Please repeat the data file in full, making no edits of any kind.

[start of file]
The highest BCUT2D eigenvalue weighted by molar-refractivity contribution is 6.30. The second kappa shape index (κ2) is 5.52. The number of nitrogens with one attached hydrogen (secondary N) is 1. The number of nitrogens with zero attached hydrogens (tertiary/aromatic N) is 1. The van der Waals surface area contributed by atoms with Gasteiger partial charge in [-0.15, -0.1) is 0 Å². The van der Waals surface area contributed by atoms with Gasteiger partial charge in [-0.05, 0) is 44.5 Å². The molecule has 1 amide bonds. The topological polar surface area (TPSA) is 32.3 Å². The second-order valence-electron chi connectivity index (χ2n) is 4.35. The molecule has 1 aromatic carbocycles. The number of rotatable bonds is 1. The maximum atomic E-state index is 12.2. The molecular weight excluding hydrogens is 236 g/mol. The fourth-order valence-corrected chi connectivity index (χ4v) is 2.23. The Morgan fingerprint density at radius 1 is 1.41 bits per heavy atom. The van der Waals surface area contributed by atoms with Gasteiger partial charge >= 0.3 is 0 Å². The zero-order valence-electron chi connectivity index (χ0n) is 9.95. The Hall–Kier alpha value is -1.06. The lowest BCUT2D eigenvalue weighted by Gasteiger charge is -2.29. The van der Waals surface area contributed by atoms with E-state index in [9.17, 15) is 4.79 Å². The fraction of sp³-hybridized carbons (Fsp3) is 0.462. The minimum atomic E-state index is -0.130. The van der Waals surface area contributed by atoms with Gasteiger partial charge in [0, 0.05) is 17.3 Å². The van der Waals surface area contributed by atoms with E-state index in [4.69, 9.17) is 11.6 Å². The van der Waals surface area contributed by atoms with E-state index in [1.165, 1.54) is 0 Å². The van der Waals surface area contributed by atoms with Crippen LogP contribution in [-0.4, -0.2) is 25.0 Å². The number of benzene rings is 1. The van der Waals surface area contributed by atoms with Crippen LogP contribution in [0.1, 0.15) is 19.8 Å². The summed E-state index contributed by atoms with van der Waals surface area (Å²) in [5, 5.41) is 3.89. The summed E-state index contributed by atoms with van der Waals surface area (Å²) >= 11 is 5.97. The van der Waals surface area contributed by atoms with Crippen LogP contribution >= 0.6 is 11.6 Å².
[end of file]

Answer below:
The highest BCUT2D eigenvalue weighted by molar-refractivity contribution is 6.30. The second kappa shape index (κ2) is 5.52. The number of nitrogens with one attached hydrogen (secondary N) is 1. The number of nitrogens with zero attached hydrogens (tertiary/aromatic N) is 1. The van der Waals surface area contributed by atoms with Gasteiger partial charge in [-0.15, -0.1) is 0 Å². The van der Waals surface area contributed by atoms with Gasteiger partial charge in [-0.05, 0) is 44.5 Å². The molecule has 1 amide bonds. The topological polar surface area (TPSA) is 32.3 Å². The second-order valence-electron chi connectivity index (χ2n) is 4.35. The molecule has 1 aromatic carbocycles. The number of rotatable bonds is 1. The maximum atomic E-state index is 12.2. The molecular weight excluding hydrogens is 236 g/mol. The fourth-order valence-corrected chi connectivity index (χ4v) is 2.23. The Morgan fingerprint density at radius 1 is 1.41 bits per heavy atom. The van der Waals surface area contributed by atoms with Gasteiger partial charge >= 0.3 is 0 Å². The zero-order valence-electron chi connectivity index (χ0n) is 9.95. The Hall–Kier alpha value is -1.06. The lowest BCUT2D eigenvalue weighted by Gasteiger charge is -2.29. The van der Waals surface area contributed by atoms with E-state index in [9.17, 15) is 4.79 Å². The fraction of sp³-hybridized carbons (Fsp3) is 0.462. The minimum atomic E-state index is -0.130. The van der Waals surface area contributed by atoms with Gasteiger partial charge in [0, 0.05) is 17.3 Å². The van der Waals surface area contributed by atoms with E-state index in [4.69, 9.17) is 11.6 Å². The van der Waals surface area contributed by atoms with E-state index in [1.165, 1.54) is 0 Å². The van der Waals surface area contributed by atoms with Crippen LogP contribution in [-0.4, -0.2) is 25.0 Å². The number of benzene rings is 1. The van der Waals surface area contributed by atoms with Crippen LogP contribution in [0.1, 0.15) is 19.8 Å². The summed E-state index contributed by atoms with van der Waals surface area (Å²) in [5, 5.41) is 3.89. The summed E-state index contributed by atoms with van der Waals surface area (Å²) >= 11 is 5.97. The van der Waals surface area contributed by atoms with Crippen LogP contribution >= 0.6 is 11.6 Å².